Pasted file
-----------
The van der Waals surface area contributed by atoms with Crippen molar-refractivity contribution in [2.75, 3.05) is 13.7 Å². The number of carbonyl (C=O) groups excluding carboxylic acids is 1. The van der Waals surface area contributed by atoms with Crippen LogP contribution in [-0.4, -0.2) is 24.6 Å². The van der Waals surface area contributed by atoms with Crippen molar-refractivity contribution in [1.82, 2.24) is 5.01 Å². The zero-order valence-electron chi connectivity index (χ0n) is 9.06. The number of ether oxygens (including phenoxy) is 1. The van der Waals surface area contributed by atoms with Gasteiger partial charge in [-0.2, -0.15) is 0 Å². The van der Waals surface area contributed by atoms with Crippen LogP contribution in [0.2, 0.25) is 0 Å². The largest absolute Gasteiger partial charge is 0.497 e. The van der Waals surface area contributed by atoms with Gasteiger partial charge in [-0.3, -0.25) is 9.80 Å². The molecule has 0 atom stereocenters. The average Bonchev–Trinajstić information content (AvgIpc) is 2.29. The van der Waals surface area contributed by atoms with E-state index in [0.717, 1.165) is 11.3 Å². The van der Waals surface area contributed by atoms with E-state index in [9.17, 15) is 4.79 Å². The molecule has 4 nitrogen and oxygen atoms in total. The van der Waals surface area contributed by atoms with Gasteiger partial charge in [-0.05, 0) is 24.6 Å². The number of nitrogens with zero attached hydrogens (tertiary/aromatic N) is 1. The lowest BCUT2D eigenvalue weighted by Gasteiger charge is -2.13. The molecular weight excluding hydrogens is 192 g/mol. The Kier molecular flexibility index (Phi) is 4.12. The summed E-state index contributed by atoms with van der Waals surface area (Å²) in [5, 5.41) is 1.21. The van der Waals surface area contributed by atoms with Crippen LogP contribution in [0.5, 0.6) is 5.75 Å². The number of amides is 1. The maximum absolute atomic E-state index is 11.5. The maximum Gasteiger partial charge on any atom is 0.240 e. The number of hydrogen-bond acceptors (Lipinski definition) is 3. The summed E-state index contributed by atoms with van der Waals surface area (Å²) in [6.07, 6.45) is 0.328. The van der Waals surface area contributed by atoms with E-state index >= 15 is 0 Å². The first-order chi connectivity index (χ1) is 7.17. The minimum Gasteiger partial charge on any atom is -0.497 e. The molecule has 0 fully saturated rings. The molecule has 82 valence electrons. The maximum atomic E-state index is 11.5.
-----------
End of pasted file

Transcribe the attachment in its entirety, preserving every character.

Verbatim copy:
The van der Waals surface area contributed by atoms with Crippen molar-refractivity contribution in [2.75, 3.05) is 13.7 Å². The number of carbonyl (C=O) groups excluding carboxylic acids is 1. The van der Waals surface area contributed by atoms with Crippen LogP contribution in [-0.4, -0.2) is 24.6 Å². The van der Waals surface area contributed by atoms with Crippen molar-refractivity contribution in [1.82, 2.24) is 5.01 Å². The zero-order valence-electron chi connectivity index (χ0n) is 9.06. The number of ether oxygens (including phenoxy) is 1. The van der Waals surface area contributed by atoms with Gasteiger partial charge in [-0.2, -0.15) is 0 Å². The van der Waals surface area contributed by atoms with Crippen LogP contribution in [0.2, 0.25) is 0 Å². The largest absolute Gasteiger partial charge is 0.497 e. The van der Waals surface area contributed by atoms with Gasteiger partial charge in [-0.3, -0.25) is 9.80 Å². The molecule has 0 atom stereocenters. The average Bonchev–Trinajstić information content (AvgIpc) is 2.29. The van der Waals surface area contributed by atoms with E-state index in [0.717, 1.165) is 11.3 Å². The van der Waals surface area contributed by atoms with E-state index in [9.17, 15) is 4.79 Å². The molecule has 4 nitrogen and oxygen atoms in total. The van der Waals surface area contributed by atoms with Gasteiger partial charge in [-0.05, 0) is 24.6 Å². The number of nitrogens with zero attached hydrogens (tertiary/aromatic N) is 1. The lowest BCUT2D eigenvalue weighted by Gasteiger charge is -2.13. The molecular weight excluding hydrogens is 192 g/mol. The Kier molecular flexibility index (Phi) is 4.12. The summed E-state index contributed by atoms with van der Waals surface area (Å²) in [5, 5.41) is 1.21. The van der Waals surface area contributed by atoms with Crippen LogP contribution in [0.5, 0.6) is 5.75 Å². The number of amides is 1. The maximum absolute atomic E-state index is 11.5. The maximum Gasteiger partial charge on any atom is 0.240 e. The number of hydrogen-bond acceptors (Lipinski definition) is 3. The summed E-state index contributed by atoms with van der Waals surface area (Å²) in [6.07, 6.45) is 0.328. The van der Waals surface area contributed by atoms with E-state index >= 15 is 0 Å². The first-order chi connectivity index (χ1) is 7.17. The minimum Gasteiger partial charge on any atom is -0.497 e. The molecule has 0 fully saturated rings. The molecule has 82 valence electrons. The maximum atomic E-state index is 11.5.